History put on hold as Kerry press pause on Dublin’s drive for five
Kerry had the wherewithal, but missed too many chances against 14-man Dublin team
Dublin goalkeeper Stephen Cluxton saves from Paul Murphy of Kerry during the All-Ireland senior football final at Croke Park on Sunday. Photograph: Stephen McCarthy/Sportsfile
History will have to take a number and get in line. If there’s a five-in-a-row in Dublin, they’ll need to wait another fortnight to gather it in. All we can take from the first go-round is that there’s definitely the wherewithal in Kerry to stop it. That’s more than we knew on Sunday morning.
Kerry and Dublin danced their timeless two-step here and, in keeping with grand dancehall tradition, they sent everyone home sweating. Both sides would have been fairly happy to be told beforehand that they’d keep their free-scoring opposition to a relatively manageable 1-16. Failure to exceed that total will niggle at both sides in the run-up to the replay on Saturday week.
Yet again, a final came down to a Dean Rock free deep into injury-time. On this occasion, the degree of difficulty was off the scale: his standing foot was less than a metre inside the Cusack Stand sideline. It seemed slightly odd that he didn’t try it out of his hands, presumably stealing yards as he went. One way or the other, it slid by the near post, never threatening the space between them.
We could have won it, we could have lost it. I suppose Dublin probably feel the same
In these circumstances, the main question is who do you congratulate and who deserves your sympathies. Kerry were behind for all but seven minutes of this game and yet they felt marginally the more deserving winner. They missed three of their four goal chances across the afternoon and played the whole second half with a man advantage, Jonny Cooper having walked for a second yellow card just before the break. So do we commiserate with them for the chance gone up in smoke?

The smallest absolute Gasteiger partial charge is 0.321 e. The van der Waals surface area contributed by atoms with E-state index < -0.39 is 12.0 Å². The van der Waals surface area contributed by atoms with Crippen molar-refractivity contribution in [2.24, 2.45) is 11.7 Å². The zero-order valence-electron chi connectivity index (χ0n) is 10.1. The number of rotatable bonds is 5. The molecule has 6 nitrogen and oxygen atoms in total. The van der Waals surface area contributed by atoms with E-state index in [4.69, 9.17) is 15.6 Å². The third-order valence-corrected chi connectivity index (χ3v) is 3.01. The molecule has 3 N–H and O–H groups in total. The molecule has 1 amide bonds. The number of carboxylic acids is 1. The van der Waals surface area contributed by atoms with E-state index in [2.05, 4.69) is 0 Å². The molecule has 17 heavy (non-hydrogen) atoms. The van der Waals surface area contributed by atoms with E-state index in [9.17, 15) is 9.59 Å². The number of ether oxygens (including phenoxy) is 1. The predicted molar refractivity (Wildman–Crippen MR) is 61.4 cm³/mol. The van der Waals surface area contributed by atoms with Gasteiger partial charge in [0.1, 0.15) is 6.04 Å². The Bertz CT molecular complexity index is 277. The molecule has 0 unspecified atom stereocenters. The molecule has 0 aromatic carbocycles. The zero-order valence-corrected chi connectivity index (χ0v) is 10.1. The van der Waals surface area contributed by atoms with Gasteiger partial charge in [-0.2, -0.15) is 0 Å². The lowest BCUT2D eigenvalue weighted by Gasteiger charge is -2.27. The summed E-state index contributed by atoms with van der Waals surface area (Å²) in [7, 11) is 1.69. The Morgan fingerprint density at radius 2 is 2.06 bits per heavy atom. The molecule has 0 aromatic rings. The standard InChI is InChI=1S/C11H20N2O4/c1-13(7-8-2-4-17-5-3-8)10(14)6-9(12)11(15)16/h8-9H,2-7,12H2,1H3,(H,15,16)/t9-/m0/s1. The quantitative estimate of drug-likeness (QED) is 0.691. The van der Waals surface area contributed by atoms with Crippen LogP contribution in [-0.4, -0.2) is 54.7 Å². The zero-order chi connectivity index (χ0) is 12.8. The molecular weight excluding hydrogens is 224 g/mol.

“I wouldn’t say it was an opportunity missed,” said Peter Keane afterwards, nixing the premise. “We haven’t been in an All-Ireland final since 2015. What are they going to get only experience out of the game? I said all year we are on a crash course and this a learning curve, this is only helping it.
“We could have won it, we could have lost it. I suppose Dublin probably feel the same. It’s like any draw, you take it and you go in and prepare for the next day.
“Did we think we had a chance coming here today? Of course we did. Two dogs in any race, one of the dogs might get a heart attack and the other lad would walk home. You’ve a chance every time you are up there.”
What of Dublin, so? They controlled long stretches of this game, leading by five points just short of half-time and again as the clock ticked past 55 minutes. Even down to 14 men, they had been composed and professional despite their headline acts not exactly singing their hearts out.
But for a bravura display from Jack McCaffrey – the game’s top scorer from play with 1-3 against his name by the end – they’d have been in trouble. But he did what he did and they were where they were. In that light, the consensus that Kerry are the ones who threw it away probably needs examining.
“Just disappointed with our performance,” said Jim Gavin afterwards. “That’s the overriding thought. The resilience the Dublin players showed to be on the ropes as such and to still keep moving and keep creating scoring chances, keep turning the ball over, that’s obviously the impressive piece. But overall in the expanse of the game, it’s just not good enough from the standards the players set for themselves, not what I set for them.
“I know when they reflect they’ll have a lot to say. All we’ve done today by getting a draw is give ourselves an opportunity to come out again here in 13 days and hopefully get a better performance, and if we can do that hopefully we’ll be there or thereabouts at the end of the game.
All credit to the Dublin players, they tackled and kept their discipline and turned Kerry over
“We played well in patches of the first half. We went five points up and they got a point relating from that sending-off. Then we pushed ahead and we went five up in the second. The guys, we know them well and they are mentally very strong, great mental reserve there – a resilient football team.
“A point down with 72 minutes on the clock, the perception might have been that the game has gone away from them. All credit to the Dublin players, they tackled and kept their discipline and turned Kerry over, and created opportunities for themselves and could have taken one or two more. We didn’t and that’s the disappointing thing, so we’ll have to reflect as best we can and move onto the next game.”
Onwards, then. For all the wise words about Dublin’s ability to stay in the moment, they showed here that history is heavy. Kerry head back to the southwest surely buoyed by the sense that they can press more weight down upon it again in a fortnight’s time.